Third Acts

What to do with our third acts? I remember when I was in my forties and realized that I had now had a longer lifespan that most women who were born 100 years before me, who couldn’t expect to live till 40. (http://ourworldindata.org/data/population-growth-vital-statistics/life-expectancy/) So my last 27 years were a gift. Now I figure we who have exceeded 65 are in a sort of 3rd life. And “according to the Administration on Aging, 37% of women in the U.S. over 65 live by themselves”(source). According to this article on Aging Horizons, A surprising number of single retired women relocate abroad, despite the idea that we are old and fragile.

How does it feel to be a woman of a certain mature age contemplating moving to another country, away from family, friends and the familiar? The “retire abroad” propaganda makes it sound romantic and easy. In some ways this is the case, but I think it is important to come to terms with what is at stake. It isn’t for everyone, and it is best to at least be eyes wide opened when contemplating the move.

Family and friends will be far away, perhaps when you need them most. In many places you can afford to hire care, but you can’t hire love. Will your family come and see you? I’m not sure, in my own case, mostly for economic reasons, even though I will probably be settling in the Americas. Are you good at making friends and creating a social structure for yourself? You need to be honest with yourself about this. Just because the literature says the we women are much more sociable, that means on average, some of us are more introverts. I personally want distance and space as well as friends. It takes me a while to really establish relationships. This is why it is a priority of mine to find a place that my friends and family will be likely to want to come. I don’t fool myself that simply wanting to see me is enough to bring the tribe to visit. I had visitors when I lived in Vietnam. Not in Saudi Arabia. As my friends and family start to age, maybe they will want to move away too, and I would like to think I have blazed a bit of a trail for them. As grandchildren look for adventure, I’m sure that if nana is in a place they might want to visit, they would be more likely to see me. As I said, I’m just trying to be realistic.

Still interested in people of the opposite sex? I found that, for me, Asia was not so conducive for amorous encounters. I’m tall and I’m very western in my gender ideas. Living a singular life does not mean entering the nunnery, though it mostly did amount to that in my years in Asia, as most of the Asian men of my generation were very conventional and conservative. In Asia, also, the western male retirees generally are interested in the younger Asian women. It is just a fact. When I travel in Latin America, on the other hand, I find that there is at least the frisson of flirtation. I’m not quite so invisible to the ardent eye.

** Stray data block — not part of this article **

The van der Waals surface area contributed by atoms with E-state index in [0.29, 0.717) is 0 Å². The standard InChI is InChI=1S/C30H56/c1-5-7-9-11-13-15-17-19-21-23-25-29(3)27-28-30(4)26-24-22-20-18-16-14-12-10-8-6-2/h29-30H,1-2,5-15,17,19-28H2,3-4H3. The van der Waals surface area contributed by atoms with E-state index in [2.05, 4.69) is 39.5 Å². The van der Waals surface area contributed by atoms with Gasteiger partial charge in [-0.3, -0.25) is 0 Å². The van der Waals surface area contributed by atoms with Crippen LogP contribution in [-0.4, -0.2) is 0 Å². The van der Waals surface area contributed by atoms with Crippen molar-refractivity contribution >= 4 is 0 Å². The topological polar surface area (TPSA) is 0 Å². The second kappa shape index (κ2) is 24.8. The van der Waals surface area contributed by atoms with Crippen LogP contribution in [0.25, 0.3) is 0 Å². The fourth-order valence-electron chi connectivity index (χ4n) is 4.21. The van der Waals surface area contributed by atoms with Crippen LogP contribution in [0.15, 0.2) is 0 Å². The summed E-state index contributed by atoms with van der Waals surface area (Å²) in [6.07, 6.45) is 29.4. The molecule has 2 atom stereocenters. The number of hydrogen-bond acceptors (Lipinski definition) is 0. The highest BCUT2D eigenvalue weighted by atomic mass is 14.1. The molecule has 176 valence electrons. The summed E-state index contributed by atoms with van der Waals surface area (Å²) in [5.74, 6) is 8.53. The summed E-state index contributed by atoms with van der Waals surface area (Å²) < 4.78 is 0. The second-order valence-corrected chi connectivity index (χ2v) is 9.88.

To retire alone as a single women requires some fortitude and confidence. I think it’s a great challenge and a departure from whatever roles we have lived in our home countries. In a new country and a new community, you are no longer seen as someone’s mother, wife, employee, etc.. You can define yourself as you choose for the third act, and that is a thrilling prospect.

‘Blood And Earth’ Shows How Two Modern Evils Are Linked: Slavery And Environmental Degradation : Goats and Soda : NPR

Kevin Bales’ book, Blood and Earth, explains why slavery in the world’s lawless zones is essential to operate mines that pose a grave threat to the environment.

Source: ‘Blood And Earth’ Shows How Two Modern Evils Are Linked: Slavery And Environmental Degradation : Goats and Soda : NPR

3 Studies, 1 Sobering Conclusion

Featured image: http://www.nytimes.com/2012/11/04/nyregion/political-cartoons-are-on-exhibit-at-hofstra.html

In the last few months there has been a series of unrelated studies which come together to create a very sobering picture of the United States today. There are lots of reasons for the results they report. Books could and have been and will be written about the state of the States in the 21st century, but these studies measure decline in a very concrete way.

When I was in graduate school, the premise of decline was wildly debatable. Scholars argued about whether the next generations, those of our children and grandchildren, would have a lower standard of living than us. It was a controversial proposition then. It is a fact today. From an article in The Street:

Using the year 2000 as the numerical base from which to “zero” all of the numbers, real wages peaked in 1970 at around $20/hour. Today the average worker makes $8.50/hour — more than 57% less than in 1970. And since the average wage directly determines the standard of living of our society, we can see that the average standard of living in the U.S. has plummeted by over 57% over a span of 40 years.

According to the New York Times:

The middle class, if defined as households making between $35,000 and $100,000 a year, shrank in the final decades of the 20th century. For a welcome reason, though: More Americans moved up into what might be considered the upper middle class or the affluent. Since 2000, the middle class has been shrinking for a decidedly more alarming reason: Incomes have fallen.